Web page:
Carroll Community College’s new show explores ‘art on the fringes’ – Baltimore Sun

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Phantom Narrative III is the ongoing international art exhibition at the Scott Gallery at Carroll Community College and will be there until January 13, 2023.

The artists featured in Phantom Narrative III are Cvspe (Portugal); Jacob Maurice Crook (Mississippi); Jayne Jezebelle (Maryland); Jessi Hardesty (Maryland); Katie Gutridge (Maryland); Katie Innamorato (New Jersey); Louis Braquet (Louisiana); Meagan Meli (New Jersey); Michelle Avery Konczyk (France/Pennsylvania); Mike Adams (Maryland); Olivia Pakitsas (Massachusetts); Shane Izykowski (California) and Travis Lawrence (Illinois).

Jessi Hardesty, director of the arts and humanities division, director of visual arts, curator and assistant professor at Carroll Community College, is the creative genius behind this show and others. She inspires students and their creativity.

“The show originally grew out of a show I did at the Cranbrook Academy of Art in Detroit,” Hardesty said. “That show was called ‘Haunted Attraction.’ When I became a curator here I wanted a bigger and better version of this exhibition. This is the third interpretation of Phantom Narrative and it is very popular with students. The aim of the exhibition is to show the dark art and art on the fringes of the fine arts world.

“As an artist myself, my work falls into this realm,” Hardesty explained. “It showcases my tastes as an artist as well as a curator. It’s the only show where I can mix the two together. This exhibit shows my personality more than other exhibits that have more academic purposes in mind.

Gillian Girod is an intern at the Carroll Community College Art Gallery. This is the first exhibition she has helped set up in a gallery. “The concept of using math to hook something is new to me,” Girod said. “I’m not used to math and art colliding. I didn’t know you had to hang something at eye level.

Jessi Hardesty, Chair of the Arts and Humanities Division, Director of Visual Arts, Curator and Professor at Carroll Community College, pictured with Gillian Girod, Art Intern at Carroll Community College.  The painting behind them is titled

“I like to put on an art show because I like to see the art first and get some insider knowledge. I like to see Jessi’s process of how she would arrange things and how the art has a good flow,” Girod said.

Katie Gutridge, of New Freedom, Pennsylvania, is a sculptor and adjunct professor at Carroll Community College. “I love working at Carroll Community College and I love teaching,” Gutridge said. She trained as a classical sculptor at the University of Notre-Dame. She did graduate work at American University and studied in Italy.

She specializes in figurative art — human forms. Her art in Phantom Narrative is part of a bigger show she’s planning that’s entirely hands-based.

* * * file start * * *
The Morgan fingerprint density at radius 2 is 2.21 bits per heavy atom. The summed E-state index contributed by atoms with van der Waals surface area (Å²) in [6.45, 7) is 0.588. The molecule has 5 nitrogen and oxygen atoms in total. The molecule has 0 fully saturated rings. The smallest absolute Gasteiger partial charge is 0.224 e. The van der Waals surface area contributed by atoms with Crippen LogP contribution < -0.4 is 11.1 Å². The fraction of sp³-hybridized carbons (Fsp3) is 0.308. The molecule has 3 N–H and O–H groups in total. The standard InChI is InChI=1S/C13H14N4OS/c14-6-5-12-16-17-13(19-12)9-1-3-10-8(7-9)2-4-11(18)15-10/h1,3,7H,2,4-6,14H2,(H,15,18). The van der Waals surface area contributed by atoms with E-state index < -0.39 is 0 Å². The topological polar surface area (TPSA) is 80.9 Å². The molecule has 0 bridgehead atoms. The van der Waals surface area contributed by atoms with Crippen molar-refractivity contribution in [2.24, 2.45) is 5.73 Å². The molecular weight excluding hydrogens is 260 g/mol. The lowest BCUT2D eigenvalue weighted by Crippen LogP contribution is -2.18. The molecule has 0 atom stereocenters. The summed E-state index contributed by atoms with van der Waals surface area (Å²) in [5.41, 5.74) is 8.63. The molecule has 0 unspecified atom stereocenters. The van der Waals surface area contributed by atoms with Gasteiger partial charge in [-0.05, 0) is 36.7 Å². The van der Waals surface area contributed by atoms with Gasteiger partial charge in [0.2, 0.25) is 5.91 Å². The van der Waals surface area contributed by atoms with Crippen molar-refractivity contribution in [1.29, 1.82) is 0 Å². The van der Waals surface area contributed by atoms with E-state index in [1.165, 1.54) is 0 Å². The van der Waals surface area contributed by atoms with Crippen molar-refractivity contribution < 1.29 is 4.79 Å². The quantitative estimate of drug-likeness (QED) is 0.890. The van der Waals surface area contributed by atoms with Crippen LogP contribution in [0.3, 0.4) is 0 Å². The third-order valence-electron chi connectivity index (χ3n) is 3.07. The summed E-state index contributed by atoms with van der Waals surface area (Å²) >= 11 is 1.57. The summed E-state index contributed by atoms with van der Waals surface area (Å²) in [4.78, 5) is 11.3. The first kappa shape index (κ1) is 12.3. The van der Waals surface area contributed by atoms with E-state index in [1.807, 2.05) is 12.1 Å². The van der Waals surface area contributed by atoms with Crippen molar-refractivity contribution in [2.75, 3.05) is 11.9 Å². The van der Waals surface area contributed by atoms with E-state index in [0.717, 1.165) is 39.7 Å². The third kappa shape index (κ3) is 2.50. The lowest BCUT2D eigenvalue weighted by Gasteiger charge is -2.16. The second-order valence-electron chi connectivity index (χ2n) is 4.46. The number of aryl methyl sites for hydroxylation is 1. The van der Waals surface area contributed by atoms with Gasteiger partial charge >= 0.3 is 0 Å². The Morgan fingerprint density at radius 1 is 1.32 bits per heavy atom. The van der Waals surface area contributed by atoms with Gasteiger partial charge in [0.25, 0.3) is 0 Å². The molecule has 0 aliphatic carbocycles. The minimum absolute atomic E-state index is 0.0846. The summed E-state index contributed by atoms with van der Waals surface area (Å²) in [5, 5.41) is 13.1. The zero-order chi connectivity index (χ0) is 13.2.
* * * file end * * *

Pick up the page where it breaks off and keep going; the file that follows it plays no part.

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“I have this idea of ​​creating a lot of sculptures based on human hand casts.” Gutridge said. “I like the idea that the hands are more important than the eyes. Hands are the ambassadors of our thoughts. We can help or hurt with our hands. People need to be reminded that the shape of our hands is what our community holds together. It’s the shapes, not the colors. Gutridge taught at the Fairhaven Retirement Community for seven years. “I want to make a sculpture about marginalization and ageism. Beauty is not a matter of youth,” she said.

Another exhibitor is Jayne McCullough, professional tattoo artist and illustrator from Glyndon. She did a mixed media piece showing Hades and Persephone. “This piece is a symbol of the two classic themes of art: life and death and their symbiotic relationship.” Two additional pieces of his artwork in the show are the sun and the moon

McCullough collects tarot cards because of the art. “Iconic tarot cards represent different archetypes that you can interpret in your own art. One of my dreams is to illustrate my own tarot deck,” McCullough said.

Woodcut

“Art is a way to express my unique perspective,” McCullough said. “I like to visit common themes such as fairy tales, folklore, mythology. Through visual art, I can bring my own touch to it. She received a BFA from the Maryland Institute College of Art and attended the George Washington Carver Center for Art in high school.

“Tattoos are like the art I do on paper,” McCullough said. “I do illustrative black and gray tattoos. I love to play with the thickness of the lines. I do fantasy, occult, mystical as well as organic and floral themes. She has her own private studio.

Westminster is blessed with four art galleries at Carroll Community College, Offtrack Art Co-operative and Gallery, McDaniel College and the Carroll County Arts Council. Support our arts by attending exhibitions and buying local art.

Lyndi McNulty is the owner of Gizmo’s Art in Westminster. His column, An Eye for Art, appears regularly in Life & Times.

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